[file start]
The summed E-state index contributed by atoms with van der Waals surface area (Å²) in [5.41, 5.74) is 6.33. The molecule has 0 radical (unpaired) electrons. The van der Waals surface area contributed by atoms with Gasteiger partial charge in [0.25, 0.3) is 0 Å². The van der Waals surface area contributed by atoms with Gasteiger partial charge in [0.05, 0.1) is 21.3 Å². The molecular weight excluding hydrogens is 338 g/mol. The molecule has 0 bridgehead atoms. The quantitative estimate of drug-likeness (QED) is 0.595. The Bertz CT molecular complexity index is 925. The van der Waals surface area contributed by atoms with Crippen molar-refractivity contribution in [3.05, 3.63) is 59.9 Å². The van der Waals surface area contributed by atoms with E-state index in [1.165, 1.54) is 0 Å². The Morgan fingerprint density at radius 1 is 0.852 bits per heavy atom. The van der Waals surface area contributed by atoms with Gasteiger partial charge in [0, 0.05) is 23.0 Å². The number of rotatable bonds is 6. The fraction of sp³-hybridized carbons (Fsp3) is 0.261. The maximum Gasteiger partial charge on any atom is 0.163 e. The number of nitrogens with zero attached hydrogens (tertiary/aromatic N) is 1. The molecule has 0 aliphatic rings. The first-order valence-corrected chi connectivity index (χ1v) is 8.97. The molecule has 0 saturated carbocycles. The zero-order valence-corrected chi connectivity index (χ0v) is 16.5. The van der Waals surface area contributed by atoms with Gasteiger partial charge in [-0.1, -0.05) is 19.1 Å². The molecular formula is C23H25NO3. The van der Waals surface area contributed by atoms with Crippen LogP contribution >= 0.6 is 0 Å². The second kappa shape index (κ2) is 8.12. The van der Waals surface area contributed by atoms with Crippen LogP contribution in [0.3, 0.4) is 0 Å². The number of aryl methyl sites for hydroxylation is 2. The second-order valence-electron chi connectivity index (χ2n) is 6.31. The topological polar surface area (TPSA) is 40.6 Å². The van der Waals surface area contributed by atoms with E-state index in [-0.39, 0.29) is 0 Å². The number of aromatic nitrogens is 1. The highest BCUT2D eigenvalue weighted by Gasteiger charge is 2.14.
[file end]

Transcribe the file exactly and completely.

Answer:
The summed E-state index contributed by atoms with van der Waals surface area (Å²) in [5.41, 5.74) is 6.33. The molecule has 0 radical (unpaired) electrons. The van der Waals surface area contributed by atoms with Gasteiger partial charge in [0.25, 0.3) is 0 Å². The van der Waals surface area contributed by atoms with Gasteiger partial charge in [0.05, 0.1) is 21.3 Å². The molecular weight excluding hydrogens is 338 g/mol. The molecule has 0 bridgehead atoms. The quantitative estimate of drug-likeness (QED) is 0.595. The Bertz CT molecular complexity index is 925. The van der Waals surface area contributed by atoms with Crippen molar-refractivity contribution in [3.05, 3.63) is 59.9 Å². The van der Waals surface area contributed by atoms with E-state index in [1.165, 1.54) is 0 Å². The Morgan fingerprint density at radius 1 is 0.852 bits per heavy atom. The van der Waals surface area contributed by atoms with Gasteiger partial charge in [0, 0.05) is 23.0 Å². The number of rotatable bonds is 6. The fraction of sp³-hybridized carbons (Fsp3) is 0.261. The maximum Gasteiger partial charge on any atom is 0.163 e. The number of nitrogens with zero attached hydrogens (tertiary/aromatic N) is 1. The molecule has 0 aliphatic rings. The first-order valence-corrected chi connectivity index (χ1v) is 8.97. The molecule has 0 saturated carbocycles. The zero-order valence-corrected chi connectivity index (χ0v) is 16.5. The van der Waals surface area contributed by atoms with Gasteiger partial charge in [-0.1, -0.05) is 19.1 Å². The molecular formula is C23H25NO3. The van der Waals surface area contributed by atoms with Crippen LogP contribution >= 0.6 is 0 Å². The second kappa shape index (κ2) is 8.12. The van der Waals surface area contributed by atoms with Crippen LogP contribution in [0.3, 0.4) is 0 Å². The number of aryl methyl sites for hydroxylation is 2. The second-order valence-electron chi connectivity index (χ2n) is 6.31. The topological polar surface area (TPSA) is 40.6 Å². The van der Waals surface area contributed by atoms with E-state index in [-0.39, 0.29) is 0 Å². The number of aromatic nitrogens is 1. The highest BCUT2D eigenvalue weighted by Gasteiger charge is 2.14.